The group who were cutting up tuna gave us the unsquare scraps to make spicy tuna. The marinade's recipe was a list of ingredients, all to taste instead of measures: sesame oil, sesame seeds, mirin, tabasco, lemon juice, soy sauce. Mixed in with the finely diced tuna, it tasted nice after adjusting some of the flavors.
Assembling the rolls using all the ingredients teams made felt a bit unsatisfying, like we were all just playing at sushi instead of really making something special. Limited by what was around me to make something interesting, I made an inside-out roll and coated the surface with black sesame seeds, hence my specialty, the "Up Yer Butt" Roll -- it really looked like a mouse pooed all over it! Fneh!
Tomorrow, our end of module practical exam.
Was just not feeling it today -- the sushi chef who demoed yesterday took 10 years just to finish her training, and what she produced was intensely fine. What we produced, was almost as good as a cheap Japanese delivery in NYC. On top of that, I enjoy raw fish but really have to be in the mood for it -- seeing people like Dora handle the food just doesn't make for an appetite.
Made good of my afternoon, made salad and baked shortbread, prepped for tomorrow's practical, which gives the student more rope to hang themselves with. My friend C called on a whim with some hours to burn so she came over, had dinner together, vegged in front of the TV, then I tossed her on the back of the tandem to get to her next appointment. Glad I chilled out today.
BREAKFAST: 6:30am, good granola, good milk, .5 bowl, hunger 3/5
AM TASTINGS: 10-11am, marinated tuna, sushi rice, a few bites of rolls here and there, .5 bowl, hunger 3/5
PM SNACK: 1:30pm, 5 or 6 pieces of homemade shortbread, quarter of a pint of vanilla cashew-cream vegan gelato, 1 bowl, hunger 4/5
To relax, I made shortbread: wholewheat pastry flour, organic powdered sugar, expensive and intense Irish butter, a dash of vanilla, a dash of sea salt. YUMMM! Was intending to eat the whole container of cashew gelato and a few bites of shortbread, but it was just too good.
DINNER: 6:30pm, large green salad simply dressed, 1.5 ears of boiled corn dressed with butter, Parmesan, lime, salt, pepper, 3.5 pieces of shortbread, small amount of vegan gelato, 1.5 bowl, hunger 4/5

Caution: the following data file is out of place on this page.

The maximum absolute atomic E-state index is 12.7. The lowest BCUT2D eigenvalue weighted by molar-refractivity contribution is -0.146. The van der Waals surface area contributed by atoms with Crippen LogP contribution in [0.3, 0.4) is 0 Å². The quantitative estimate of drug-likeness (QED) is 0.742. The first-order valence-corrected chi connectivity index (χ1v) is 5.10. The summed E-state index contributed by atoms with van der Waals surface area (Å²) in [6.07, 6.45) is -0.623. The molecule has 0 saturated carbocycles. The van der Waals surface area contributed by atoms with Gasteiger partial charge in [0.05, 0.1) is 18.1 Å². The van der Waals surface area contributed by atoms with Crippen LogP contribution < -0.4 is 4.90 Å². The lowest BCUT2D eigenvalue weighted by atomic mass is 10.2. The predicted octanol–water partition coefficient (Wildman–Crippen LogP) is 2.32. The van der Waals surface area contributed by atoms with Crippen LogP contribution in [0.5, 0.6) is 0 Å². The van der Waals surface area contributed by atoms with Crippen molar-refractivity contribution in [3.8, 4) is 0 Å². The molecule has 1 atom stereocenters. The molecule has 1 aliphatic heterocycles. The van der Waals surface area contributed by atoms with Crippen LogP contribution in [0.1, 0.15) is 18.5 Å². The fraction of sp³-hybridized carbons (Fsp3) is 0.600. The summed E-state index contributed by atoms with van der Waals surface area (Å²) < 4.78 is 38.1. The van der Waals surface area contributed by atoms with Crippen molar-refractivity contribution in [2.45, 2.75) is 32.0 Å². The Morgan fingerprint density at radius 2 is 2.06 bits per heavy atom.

Dinner with C at my house, very fun, inspired me to dress the corn cobs like the South Americans, not nearly as good, but I kinda understand what they're doing with balancing the acid, the sweet, the salty. I need to boil a bunch and go to town with different dressings.
Tuesday, August 5, 2008
First, make the mousse. In the robo coupe goes chopped peeled and deveined shrimp, minced ginger, minced scallion, rice wine, soy sauce, sesame oil, egg white and cornstarch. Blend it so it's a bit chunky. Fold in some minced minced water chestnuts. (Fresh water chestnuts are wonderfully mildly sweet and juicy, nothing like the canned junk you find in cheap Chinese food.)
Unfortunately, most of the dumplings used pre-made wrappers. Looking at the ingredients, there was some questionable ingredients -- yellow dye #6, sodium sulfate, etc.
The technique of making the dumpling was a bit tricky, but I imagine if I worked in a dumpling factory, I'd be able to do it fast in my sleep. Wet the wrapper, plop a spoonful of the mousse in the middle, fold pleats around to make into a little cup, open topped.
Before wacking them in a steamer, dipping sauce: cilantro, garlic, ginger, sesame oil, soysauce, rice wine and roasted green chili (burnt on a burner just like in mod 1) all blended together in the robo coup.The metal steamer is lined with cabbag leaves to prevent the shumai from sticking, and covered with a bamboo cover. Once the mouse turns completely solid and slightly orange, they're done. They came out pretty damn good, and they disappeared before anyone could think of packing them up to take home.
Tomorrow, an end-of-mod quiz and a day of sushi.